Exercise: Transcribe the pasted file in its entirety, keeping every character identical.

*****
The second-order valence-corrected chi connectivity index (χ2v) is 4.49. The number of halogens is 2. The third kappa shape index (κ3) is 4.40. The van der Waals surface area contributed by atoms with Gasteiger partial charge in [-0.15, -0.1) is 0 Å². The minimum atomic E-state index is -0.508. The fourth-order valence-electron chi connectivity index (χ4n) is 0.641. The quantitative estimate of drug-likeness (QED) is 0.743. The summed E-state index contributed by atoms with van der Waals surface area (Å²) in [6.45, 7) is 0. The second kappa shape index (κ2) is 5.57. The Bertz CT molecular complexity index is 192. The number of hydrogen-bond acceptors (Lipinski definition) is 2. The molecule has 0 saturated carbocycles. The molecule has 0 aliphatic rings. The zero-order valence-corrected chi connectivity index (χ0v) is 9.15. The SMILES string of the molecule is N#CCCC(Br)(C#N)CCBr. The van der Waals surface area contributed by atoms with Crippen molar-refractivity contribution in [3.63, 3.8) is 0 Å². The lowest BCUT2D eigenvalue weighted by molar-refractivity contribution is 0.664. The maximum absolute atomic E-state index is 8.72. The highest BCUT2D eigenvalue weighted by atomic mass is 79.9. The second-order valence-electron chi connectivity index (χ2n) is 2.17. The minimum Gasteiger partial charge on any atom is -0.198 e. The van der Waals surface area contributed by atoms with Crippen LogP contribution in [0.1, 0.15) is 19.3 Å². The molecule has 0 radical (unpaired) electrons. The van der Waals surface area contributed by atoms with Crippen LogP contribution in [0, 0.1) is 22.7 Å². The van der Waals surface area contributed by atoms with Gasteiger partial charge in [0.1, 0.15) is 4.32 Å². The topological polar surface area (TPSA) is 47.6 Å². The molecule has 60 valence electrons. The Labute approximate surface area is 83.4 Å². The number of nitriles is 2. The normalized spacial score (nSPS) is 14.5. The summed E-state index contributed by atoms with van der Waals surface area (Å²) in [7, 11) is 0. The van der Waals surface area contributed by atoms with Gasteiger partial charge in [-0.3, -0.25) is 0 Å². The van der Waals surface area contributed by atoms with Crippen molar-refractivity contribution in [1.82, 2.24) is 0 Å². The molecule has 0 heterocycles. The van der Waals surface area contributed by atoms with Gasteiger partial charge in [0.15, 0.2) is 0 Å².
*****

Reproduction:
The second-order valence-corrected chi connectivity index (χ2v) is 4.49. The number of halogens is 2. The third kappa shape index (κ3) is 4.40. The van der Waals surface area contributed by atoms with Gasteiger partial charge in [-0.15, -0.1) is 0 Å². The minimum atomic E-state index is -0.508. The fourth-order valence-electron chi connectivity index (χ4n) is 0.641. The quantitative estimate of drug-likeness (QED) is 0.743. The summed E-state index contributed by atoms with van der Waals surface area (Å²) in [6.45, 7) is 0. The second kappa shape index (κ2) is 5.57. The Bertz CT molecular complexity index is 192. The number of hydrogen-bond acceptors (Lipinski definition) is 2. The molecule has 0 saturated carbocycles. The molecule has 0 aliphatic rings. The zero-order valence-corrected chi connectivity index (χ0v) is 9.15. The SMILES string of the molecule is N#CCCC(Br)(C#N)CCBr. The van der Waals surface area contributed by atoms with Crippen molar-refractivity contribution in [3.63, 3.8) is 0 Å². The lowest BCUT2D eigenvalue weighted by molar-refractivity contribution is 0.664. The maximum absolute atomic E-state index is 8.72. The highest BCUT2D eigenvalue weighted by atomic mass is 79.9. The second-order valence-electron chi connectivity index (χ2n) is 2.17. The minimum Gasteiger partial charge on any atom is -0.198 e. The van der Waals surface area contributed by atoms with Crippen LogP contribution in [0.1, 0.15) is 19.3 Å². The molecule has 0 radical (unpaired) electrons. The van der Waals surface area contributed by atoms with Crippen LogP contribution in [0, 0.1) is 22.7 Å². The van der Waals surface area contributed by atoms with Gasteiger partial charge in [0.1, 0.15) is 4.32 Å². The topological polar surface area (TPSA) is 47.6 Å². The molecule has 60 valence electrons. The Labute approximate surface area is 83.4 Å². The number of nitriles is 2. The normalized spacial score (nSPS) is 14.5. The summed E-state index contributed by atoms with van der Waals surface area (Å²) in [7, 11) is 0. The van der Waals surface area contributed by atoms with Gasteiger partial charge in [-0.3, -0.25) is 0 Å². The van der Waals surface area contributed by atoms with Crippen molar-refractivity contribution in [1.82, 2.24) is 0 Å². The molecule has 0 heterocycles. The van der Waals surface area contributed by atoms with Gasteiger partial charge in [0.15, 0.2) is 0 Å².